So much for emissions, what about performance? As numerous automotive writers have commented, “This ain’t your daddy’s diesel.” The gut-wrenching torque the new diesels are able to provide at low rpm make them as much of a performance option as an economy option in the minds of many. Turbocharging makes the new diesel engine just as fuel efficient as the full size hybrids offered by other manufacturers, especially during highway travel. Who would ever have used “diesel” in the same sentence as “sport”, or “luxury”? Tire-burning torque, great fuel mileage, lack of smoke — will owners even be able to tell this is a diesel?
The answer is yes. On a cold morning, there will still be enough clatter to tell that this is a diesel engine. Windows shut, drivers will seldom pause to think, “I’m driving a diesel.” As with all turbocharged engines, there may still be slight lag between stabbing the pedal and the vehicle launching. But according to many who have driven these cars, the “diesel disadvantages” have been minimized to the point where they are inconsequential – and more than made up for by the tremendous fuel economy these full size vehicles can deliver, as much as 36 mpg, highway.
Perhaps one of the most compelling arguments for “going diesel” with Mercedes-Benz is that unlike domestic manufacturers who were required to re-tool and build completely new engines and emissions systems in order to meet 50-state requirements, Mercedes-Benz’s BLUETEC technology, including AdBlue®, is already in use in tens of thousands of commercial trucks in Europe. As a result, American consumers are not being asked to be guinea pigs for testing new emissions technologies – as the owners of some domestic diesel trucks appear to have been.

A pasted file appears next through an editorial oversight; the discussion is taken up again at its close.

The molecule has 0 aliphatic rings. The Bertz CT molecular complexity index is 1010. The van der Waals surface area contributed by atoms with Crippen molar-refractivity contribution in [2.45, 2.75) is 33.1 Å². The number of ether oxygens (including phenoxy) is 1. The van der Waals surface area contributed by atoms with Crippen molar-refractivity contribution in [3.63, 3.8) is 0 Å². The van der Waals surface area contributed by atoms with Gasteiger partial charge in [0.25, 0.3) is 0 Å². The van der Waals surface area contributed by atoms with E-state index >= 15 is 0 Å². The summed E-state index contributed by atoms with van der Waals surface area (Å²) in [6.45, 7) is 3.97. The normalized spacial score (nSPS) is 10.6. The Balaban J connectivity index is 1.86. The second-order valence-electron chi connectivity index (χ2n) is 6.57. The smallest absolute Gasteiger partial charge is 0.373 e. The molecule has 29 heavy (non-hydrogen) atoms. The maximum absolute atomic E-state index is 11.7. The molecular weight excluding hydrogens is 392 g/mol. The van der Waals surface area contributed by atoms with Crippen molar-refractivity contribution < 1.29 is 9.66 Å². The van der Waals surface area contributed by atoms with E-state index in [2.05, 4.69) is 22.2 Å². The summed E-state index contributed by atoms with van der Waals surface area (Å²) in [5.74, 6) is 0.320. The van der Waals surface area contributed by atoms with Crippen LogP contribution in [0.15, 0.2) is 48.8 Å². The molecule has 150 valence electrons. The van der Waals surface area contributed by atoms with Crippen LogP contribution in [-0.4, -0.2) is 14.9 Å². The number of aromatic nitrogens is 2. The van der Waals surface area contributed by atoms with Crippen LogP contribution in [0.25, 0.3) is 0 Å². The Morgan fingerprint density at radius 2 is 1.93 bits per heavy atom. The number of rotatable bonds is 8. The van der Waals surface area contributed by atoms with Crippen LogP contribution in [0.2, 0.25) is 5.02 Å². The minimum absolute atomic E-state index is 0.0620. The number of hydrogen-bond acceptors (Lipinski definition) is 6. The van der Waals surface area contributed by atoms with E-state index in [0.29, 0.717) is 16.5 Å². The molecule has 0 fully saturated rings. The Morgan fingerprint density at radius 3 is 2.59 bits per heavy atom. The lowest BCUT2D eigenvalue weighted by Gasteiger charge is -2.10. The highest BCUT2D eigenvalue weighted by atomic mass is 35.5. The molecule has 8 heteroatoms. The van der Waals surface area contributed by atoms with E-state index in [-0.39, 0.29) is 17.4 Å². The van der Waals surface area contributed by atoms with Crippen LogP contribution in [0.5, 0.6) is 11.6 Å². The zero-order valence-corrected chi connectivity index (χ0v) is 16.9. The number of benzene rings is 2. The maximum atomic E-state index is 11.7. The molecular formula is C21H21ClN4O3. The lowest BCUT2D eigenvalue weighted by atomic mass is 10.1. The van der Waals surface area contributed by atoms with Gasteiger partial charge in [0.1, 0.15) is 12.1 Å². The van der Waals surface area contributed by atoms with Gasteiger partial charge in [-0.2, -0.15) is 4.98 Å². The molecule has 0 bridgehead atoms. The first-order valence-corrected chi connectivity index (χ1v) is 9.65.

BLUETEC technology eliminates particulates and NOx.

AdBlue®: What is it?

AdBlue® is the brand name for the Mercedes-Benz flavor of urea injection. Ammonia (NH3) created by the injection of liquid urea into the hot exhaust stream combines with NO and NOx to produce H2O and N2 – harmless water and elemental nitrogen (N2 makes up approximately 78% of the earth’s atmosphere). Urea injection allows manufacturers to “virtually eliminate” all NOx produced by internal combustion engines.
The AdBlue® system places the diesel oxidation catalyst and particulate filter in a single “can.” Ammonia is supplied by injecting a concentrated urea solution also called AdBlue® upstream of the SCR catalyst. The addition of ammonia enables the SCR catalyst to reduce NOx emissions to a level even lower than the NAC-SCR system. AdBlue® is carried in a heated on-board tank, which should be replenished whenever the car is serviced.
A gallon of AdBlue® fluid should last approximately 2,500 miles. Should a sensor detect a low level, a dash warning light will be illuminated, and other consequences may be added to the program. The EPA doesn’t want diesel owners failing to refill it. The AdBlue® tank utilizes a special coupler that mates with the refill bottle, thus preventing filling errors.


BLUETEC was originally a consortium of Mercedes-Benz, Volkswagen, BMW and Daimler-Chrysler.

BLUETEC is a Brand

A consortium of Mercedes-Benz, BMW, Daimler-Chrysler, and Volkswagen initially collaborated to create emissions control technologies for diesel engines in order to meet ever-tightening particulate and NOx standards, both in Europe and in North America. “BLUETEC” was the result. Of the original consortium members, Mercedes-Benz is the only manufacturer putting the BLUETEC badge on its vehicles equipped with this technology.